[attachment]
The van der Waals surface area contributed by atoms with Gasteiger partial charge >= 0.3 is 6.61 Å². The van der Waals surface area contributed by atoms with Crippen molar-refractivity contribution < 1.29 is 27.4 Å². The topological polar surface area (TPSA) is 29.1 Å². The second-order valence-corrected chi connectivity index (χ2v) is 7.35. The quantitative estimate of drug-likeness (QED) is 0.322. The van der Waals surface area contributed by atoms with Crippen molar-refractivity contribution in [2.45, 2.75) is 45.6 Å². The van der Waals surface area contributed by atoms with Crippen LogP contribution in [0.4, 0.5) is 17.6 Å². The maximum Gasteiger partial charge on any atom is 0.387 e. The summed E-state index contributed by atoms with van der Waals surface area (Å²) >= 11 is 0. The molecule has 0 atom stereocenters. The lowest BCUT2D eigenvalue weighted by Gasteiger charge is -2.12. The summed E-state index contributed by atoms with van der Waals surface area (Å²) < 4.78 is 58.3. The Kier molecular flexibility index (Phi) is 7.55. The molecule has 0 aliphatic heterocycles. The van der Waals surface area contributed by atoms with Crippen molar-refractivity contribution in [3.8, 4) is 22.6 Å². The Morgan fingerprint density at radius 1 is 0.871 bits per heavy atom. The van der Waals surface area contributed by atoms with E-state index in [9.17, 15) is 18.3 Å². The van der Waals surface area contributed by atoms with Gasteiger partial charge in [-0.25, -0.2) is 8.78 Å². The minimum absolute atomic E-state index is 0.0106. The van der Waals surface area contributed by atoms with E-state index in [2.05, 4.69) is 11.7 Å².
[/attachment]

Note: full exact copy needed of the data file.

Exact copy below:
The van der Waals surface area contributed by atoms with Gasteiger partial charge >= 0.3 is 6.61 Å². The van der Waals surface area contributed by atoms with Crippen molar-refractivity contribution < 1.29 is 27.4 Å². The topological polar surface area (TPSA) is 29.1 Å². The second-order valence-corrected chi connectivity index (χ2v) is 7.35. The quantitative estimate of drug-likeness (QED) is 0.322. The van der Waals surface area contributed by atoms with Crippen molar-refractivity contribution in [2.45, 2.75) is 45.6 Å². The van der Waals surface area contributed by atoms with Crippen LogP contribution in [0.4, 0.5) is 17.6 Å². The maximum Gasteiger partial charge on any atom is 0.387 e. The summed E-state index contributed by atoms with van der Waals surface area (Å²) >= 11 is 0. The molecule has 0 atom stereocenters. The lowest BCUT2D eigenvalue weighted by Gasteiger charge is -2.12. The summed E-state index contributed by atoms with van der Waals surface area (Å²) < 4.78 is 58.3. The Kier molecular flexibility index (Phi) is 7.55. The molecule has 0 aliphatic heterocycles. The van der Waals surface area contributed by atoms with Crippen molar-refractivity contribution in [3.8, 4) is 22.6 Å². The Morgan fingerprint density at radius 1 is 0.871 bits per heavy atom. The van der Waals surface area contributed by atoms with E-state index in [9.17, 15) is 18.3 Å². The van der Waals surface area contributed by atoms with Gasteiger partial charge in [-0.25, -0.2) is 8.78 Å². The minimum absolute atomic E-state index is 0.0106. The van der Waals surface area contributed by atoms with E-state index in [2.05, 4.69) is 11.7 Å².